Link a note to a URL

I would find Notes really useful if I could link a note to a URL/web page (or even part of a page).

There are plenty of note taking apps out there. I think the ability to annotate web pages/link notes to pages will be a differentiator.


Thank you for the suggestion! :+1:

This was the behaviour I expected from Notes at first. For a simple Notes taking app I would probably rather resort to some standalone app, as I can’t see any advantages of integrating it into Firefox without linking notes to URLs / websites.


Good think I’ve searched a bit … no point in duplicating requests :smiley:
As previous users, I was expecting something a bit more ‘smart’.
Like was allowing you to have sticky/floating notes linked against domain, a site section or a specific page.
That would make it very useful for shopping, i.e. you can add a sticky note with a discount coupon code to the cart page on a site (or just that site).
But also other cases when you need ‘proximity’ reminders for a certain site.

Not much time to contribute code but I can certainly test :smiley:
It would be fabulous if you can make it work on a list of sites (like KeeFox’s autofill)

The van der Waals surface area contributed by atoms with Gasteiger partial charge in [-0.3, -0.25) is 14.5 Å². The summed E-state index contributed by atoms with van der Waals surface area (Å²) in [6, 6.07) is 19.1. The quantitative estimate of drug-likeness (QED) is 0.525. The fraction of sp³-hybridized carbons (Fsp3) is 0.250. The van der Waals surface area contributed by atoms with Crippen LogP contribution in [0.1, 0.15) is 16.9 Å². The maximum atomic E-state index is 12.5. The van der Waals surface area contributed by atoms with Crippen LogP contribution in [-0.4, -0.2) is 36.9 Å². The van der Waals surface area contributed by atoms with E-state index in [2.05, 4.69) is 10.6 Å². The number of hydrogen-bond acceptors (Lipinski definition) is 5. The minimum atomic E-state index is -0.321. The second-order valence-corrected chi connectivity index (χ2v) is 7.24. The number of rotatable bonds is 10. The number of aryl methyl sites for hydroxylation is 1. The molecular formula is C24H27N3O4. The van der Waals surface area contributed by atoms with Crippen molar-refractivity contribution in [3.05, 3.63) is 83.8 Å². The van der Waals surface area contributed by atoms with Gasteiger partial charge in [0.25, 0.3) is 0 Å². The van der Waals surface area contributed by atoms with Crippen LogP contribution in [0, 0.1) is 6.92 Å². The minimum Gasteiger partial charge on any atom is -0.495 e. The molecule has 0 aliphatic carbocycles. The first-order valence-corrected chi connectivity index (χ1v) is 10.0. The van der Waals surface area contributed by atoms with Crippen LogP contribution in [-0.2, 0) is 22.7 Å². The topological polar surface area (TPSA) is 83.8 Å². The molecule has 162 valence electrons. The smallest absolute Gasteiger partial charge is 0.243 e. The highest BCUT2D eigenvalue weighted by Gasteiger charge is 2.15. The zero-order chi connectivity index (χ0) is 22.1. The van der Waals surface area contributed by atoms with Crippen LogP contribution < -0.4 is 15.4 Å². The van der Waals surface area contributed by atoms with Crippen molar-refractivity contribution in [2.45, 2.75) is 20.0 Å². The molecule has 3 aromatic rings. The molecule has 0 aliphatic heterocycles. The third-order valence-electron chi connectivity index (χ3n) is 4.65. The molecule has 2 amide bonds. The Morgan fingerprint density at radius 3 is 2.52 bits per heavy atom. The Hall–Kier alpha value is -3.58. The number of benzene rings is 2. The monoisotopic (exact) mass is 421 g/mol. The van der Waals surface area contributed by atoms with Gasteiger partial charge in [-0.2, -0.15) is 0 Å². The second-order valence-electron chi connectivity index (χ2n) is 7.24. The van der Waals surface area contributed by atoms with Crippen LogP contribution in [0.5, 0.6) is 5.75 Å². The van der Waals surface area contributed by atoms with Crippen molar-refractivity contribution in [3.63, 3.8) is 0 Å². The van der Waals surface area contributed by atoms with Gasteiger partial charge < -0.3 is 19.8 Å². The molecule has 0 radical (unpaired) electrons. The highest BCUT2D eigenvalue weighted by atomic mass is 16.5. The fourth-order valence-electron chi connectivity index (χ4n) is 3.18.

It would be a homerun for me and, I suspect, many, many others. Linking a Note to a URL was the first thing I looked for when I installed Notes. Don’t get me wrong, Notes is a great first step and I started using it immediately.

I’m really looking forward to future Notes updates.


Yes, exactly the same thing here! I immediately expected Notes to be domain or even website synced.

Why would I want my to-do list in my internet browser? Confuses the mind’s process in gathering and producing information.

The Internet browser was invented as a tool to display information from the Net to the End-User. Thus from the user’s point of view, a browser is to gather information. Even though the browser evolved into not only a tool to be informed but also to MANAGE information (like booking a hotel, buying a product, or work together on a joint project,etc., eCommerce arised, etc. etc.) (and this is the process where the user has to give personal information, in order to manage user-related information, hence, Firefox and the whole quest for user-privacy).

So what adds NOTES to the browser AS IT CURRENTLY IS presented? It’s like the game Snake on a cellphone! It has nothing to do with its main function, but that the game was at least great fun, which I can’t say for a notepad on the left of my screen in my browser window. Staring at me as a blank field, unrelated to the process I am going through while browsing the web. (or soon it would become a notepad full of scribbles unable to be managed properly).